How to save for a gap year

Taking a gap year may not necessarily be for everyone, but it’s certainly an option for those matriculants and graduates that want to take a pause from studying or who aren’t sure what field of study they want to take on or what they want to pursue in the job market. Gap years can be expensive but it’s not impossible to save for them, writes Angelique Ruzicka.

While a gap year is an exciting prospect – a year off without an income can be financially draining, so it needs to be planned for carefully.

“Whether you are a young person who needs more clarity to consider future goals or you plan to travel before settling into your studies and ultimately your career, once you decide about what you want to do in your gap year you need to plan how you will fund this lifetime experience,” says Stephan Buys head of strategic business development at FNB Cash Investments.

If you want to save for your gap year so that you can afford to take a break as you travel around the country (or around the world), consider these tips:

  1. Set your savings goal

According to, the average luxury gap year can cost you around £5,000 (over R84, 000). But if you’re happy to make some sacrifices and live in backpackers or other forms of cheaper accommodation you could reduce that cost by a lot.Ultimately, you will need money for food, accommodation and transport costs.  Start listing what you want to do, where you want to go, what you’ll need to commute around and create a budget. Set some savings goals too. All of this will help you decide how much you need to save and for how long.

  1. Open a savings or an investment account

Once you’ve determined your budget, open a savings or an investment account, dedicated to your gap year. Make sure you take the time to find an account that works best for you as savings and investment accounts have different features – consider when you will need access to your money. If you are happy to lock your money away as you need to save for some time, consider some of the fixed options as they tend to give you more interest.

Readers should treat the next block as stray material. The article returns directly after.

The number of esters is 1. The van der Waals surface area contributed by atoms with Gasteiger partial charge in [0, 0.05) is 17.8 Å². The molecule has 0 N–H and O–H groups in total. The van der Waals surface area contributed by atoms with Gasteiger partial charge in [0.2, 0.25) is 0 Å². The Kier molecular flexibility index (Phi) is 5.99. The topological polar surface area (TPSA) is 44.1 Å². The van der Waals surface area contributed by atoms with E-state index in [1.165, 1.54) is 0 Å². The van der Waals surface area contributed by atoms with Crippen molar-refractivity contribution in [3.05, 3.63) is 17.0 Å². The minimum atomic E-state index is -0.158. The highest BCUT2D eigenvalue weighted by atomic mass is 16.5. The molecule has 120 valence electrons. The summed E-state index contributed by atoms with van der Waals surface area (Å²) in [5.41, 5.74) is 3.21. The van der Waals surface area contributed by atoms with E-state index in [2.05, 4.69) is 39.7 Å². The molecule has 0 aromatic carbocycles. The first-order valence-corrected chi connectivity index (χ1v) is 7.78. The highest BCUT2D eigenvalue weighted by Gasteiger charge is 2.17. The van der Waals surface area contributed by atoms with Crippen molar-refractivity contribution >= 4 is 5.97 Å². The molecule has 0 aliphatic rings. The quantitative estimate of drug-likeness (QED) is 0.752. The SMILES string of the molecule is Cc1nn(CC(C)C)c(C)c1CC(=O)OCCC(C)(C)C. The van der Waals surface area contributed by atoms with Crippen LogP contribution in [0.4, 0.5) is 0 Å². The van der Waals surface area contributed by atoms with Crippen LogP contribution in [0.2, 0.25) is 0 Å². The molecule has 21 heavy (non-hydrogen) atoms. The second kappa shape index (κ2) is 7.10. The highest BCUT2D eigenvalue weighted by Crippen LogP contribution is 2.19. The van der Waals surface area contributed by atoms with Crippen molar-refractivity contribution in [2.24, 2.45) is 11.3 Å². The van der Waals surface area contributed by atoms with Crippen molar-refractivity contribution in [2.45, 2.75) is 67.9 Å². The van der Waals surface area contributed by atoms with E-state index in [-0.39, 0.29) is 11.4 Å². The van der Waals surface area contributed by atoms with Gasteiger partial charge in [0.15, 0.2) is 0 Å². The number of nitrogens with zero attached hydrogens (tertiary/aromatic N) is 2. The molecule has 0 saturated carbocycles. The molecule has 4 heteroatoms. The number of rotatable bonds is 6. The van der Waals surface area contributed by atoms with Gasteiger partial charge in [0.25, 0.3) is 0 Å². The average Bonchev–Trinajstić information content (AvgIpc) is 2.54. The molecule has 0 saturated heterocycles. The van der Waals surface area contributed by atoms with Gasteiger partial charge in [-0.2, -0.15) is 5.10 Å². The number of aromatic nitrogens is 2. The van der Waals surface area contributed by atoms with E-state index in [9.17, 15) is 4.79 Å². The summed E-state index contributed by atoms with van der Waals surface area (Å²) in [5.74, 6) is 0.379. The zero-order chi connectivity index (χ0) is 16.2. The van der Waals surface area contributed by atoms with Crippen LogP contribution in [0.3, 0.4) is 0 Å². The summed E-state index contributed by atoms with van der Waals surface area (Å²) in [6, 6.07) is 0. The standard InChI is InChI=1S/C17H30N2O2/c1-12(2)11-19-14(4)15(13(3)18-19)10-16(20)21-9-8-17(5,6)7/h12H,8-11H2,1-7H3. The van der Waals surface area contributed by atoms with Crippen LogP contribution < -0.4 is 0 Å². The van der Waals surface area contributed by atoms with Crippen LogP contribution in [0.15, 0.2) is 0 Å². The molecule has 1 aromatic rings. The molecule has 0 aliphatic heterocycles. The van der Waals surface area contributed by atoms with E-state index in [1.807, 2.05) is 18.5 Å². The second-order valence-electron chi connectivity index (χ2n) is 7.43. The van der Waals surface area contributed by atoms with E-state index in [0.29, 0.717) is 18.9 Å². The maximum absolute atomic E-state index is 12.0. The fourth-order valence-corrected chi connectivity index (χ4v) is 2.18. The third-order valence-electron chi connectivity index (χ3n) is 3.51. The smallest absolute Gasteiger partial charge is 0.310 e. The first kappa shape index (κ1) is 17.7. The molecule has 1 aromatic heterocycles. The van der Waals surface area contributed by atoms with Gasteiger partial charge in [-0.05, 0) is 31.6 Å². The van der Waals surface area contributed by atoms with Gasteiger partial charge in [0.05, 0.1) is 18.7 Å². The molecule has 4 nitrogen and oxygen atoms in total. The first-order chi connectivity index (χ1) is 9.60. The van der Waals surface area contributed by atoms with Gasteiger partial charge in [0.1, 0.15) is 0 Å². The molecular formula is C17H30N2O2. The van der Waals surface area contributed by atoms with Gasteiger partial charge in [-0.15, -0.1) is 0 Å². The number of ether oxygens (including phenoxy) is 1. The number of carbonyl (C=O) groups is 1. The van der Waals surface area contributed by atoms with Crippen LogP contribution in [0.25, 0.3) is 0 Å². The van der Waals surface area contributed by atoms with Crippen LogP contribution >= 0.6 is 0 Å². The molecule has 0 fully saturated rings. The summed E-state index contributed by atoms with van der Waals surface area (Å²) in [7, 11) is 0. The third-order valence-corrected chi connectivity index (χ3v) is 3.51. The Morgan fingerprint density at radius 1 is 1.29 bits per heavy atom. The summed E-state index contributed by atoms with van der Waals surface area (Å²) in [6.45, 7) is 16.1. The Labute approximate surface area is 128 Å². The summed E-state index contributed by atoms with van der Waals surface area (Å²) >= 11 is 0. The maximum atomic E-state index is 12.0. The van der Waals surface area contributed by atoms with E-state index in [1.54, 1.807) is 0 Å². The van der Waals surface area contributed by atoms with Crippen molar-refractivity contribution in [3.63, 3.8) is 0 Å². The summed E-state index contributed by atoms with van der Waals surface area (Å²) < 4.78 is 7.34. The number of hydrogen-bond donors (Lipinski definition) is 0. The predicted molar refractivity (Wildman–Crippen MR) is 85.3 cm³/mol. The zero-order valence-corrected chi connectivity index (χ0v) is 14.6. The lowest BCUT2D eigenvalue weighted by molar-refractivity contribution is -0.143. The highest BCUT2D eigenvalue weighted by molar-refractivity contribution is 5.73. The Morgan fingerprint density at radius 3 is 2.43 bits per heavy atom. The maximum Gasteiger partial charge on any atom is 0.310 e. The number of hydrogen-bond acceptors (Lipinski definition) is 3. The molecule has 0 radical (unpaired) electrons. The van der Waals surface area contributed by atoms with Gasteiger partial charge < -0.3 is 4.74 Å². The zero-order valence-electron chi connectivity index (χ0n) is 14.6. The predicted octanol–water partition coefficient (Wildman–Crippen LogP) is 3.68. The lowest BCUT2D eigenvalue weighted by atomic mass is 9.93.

1. Get a part-time job before travelling

Consider taking up a part-time job, as you will need to earn money that you can put towards your savings goal. Depending on your current situation, you may be able to take up two jobs, not only will you earn more but you can reach your goal sooner. Your other job need not be office based. There are plenty of ways that you can work from home. Consider online platforms like Upwork and PeoplePerHour which links employers to employees. Or consider doing micro-jobbing or answering surveys on the likes of Answered, which will give you money for each completed questionnaire. Alternatively, if you are crafty consider selling your goods online or at markets to earn extra cash. Working more hours will likely keep you from spending more.

  1. Cut unnecessary expenses

Cut out or cut down on the luxuries. Try to eliminate the urge to buy convenience foods, daily snacks and treats. Not only are they unhealthy but they will eat into your savings goals and set you back even further. If you spend less you can save more towards your gap year excursions.

  1. Think about volunteering or taking a gap year job

A gap year doesn’t mean that you don’t have to work. It’s possible to do some work while you’re on your gap year and there are plenty of companies both locally and abroad that specialise in offering these types of jobs. The benefits are huge as you get to explore different places but at the same time get paid or provided with food and accommodation. Au pair jobs, for example, are easy to find in most countries – just make sure that you are suitably qualified to look after children.

While you can take out a loan to finance your gap year, taking on debt will be far too stressful. Unless you are able to pay your debt off as you travel it won’t be nice to come back to debt after you’ve taken a break. It’s best to rather save the money than borrow it and put  financial strain on yourself as well as the family member that has stood surety for the loan.

“Taking a gap year is not a cheap exercise; however, it’s possible to take a gap year without incurring debt. What’s most important is to start planning early and ensure the plan is adhered to,” adds Buys.


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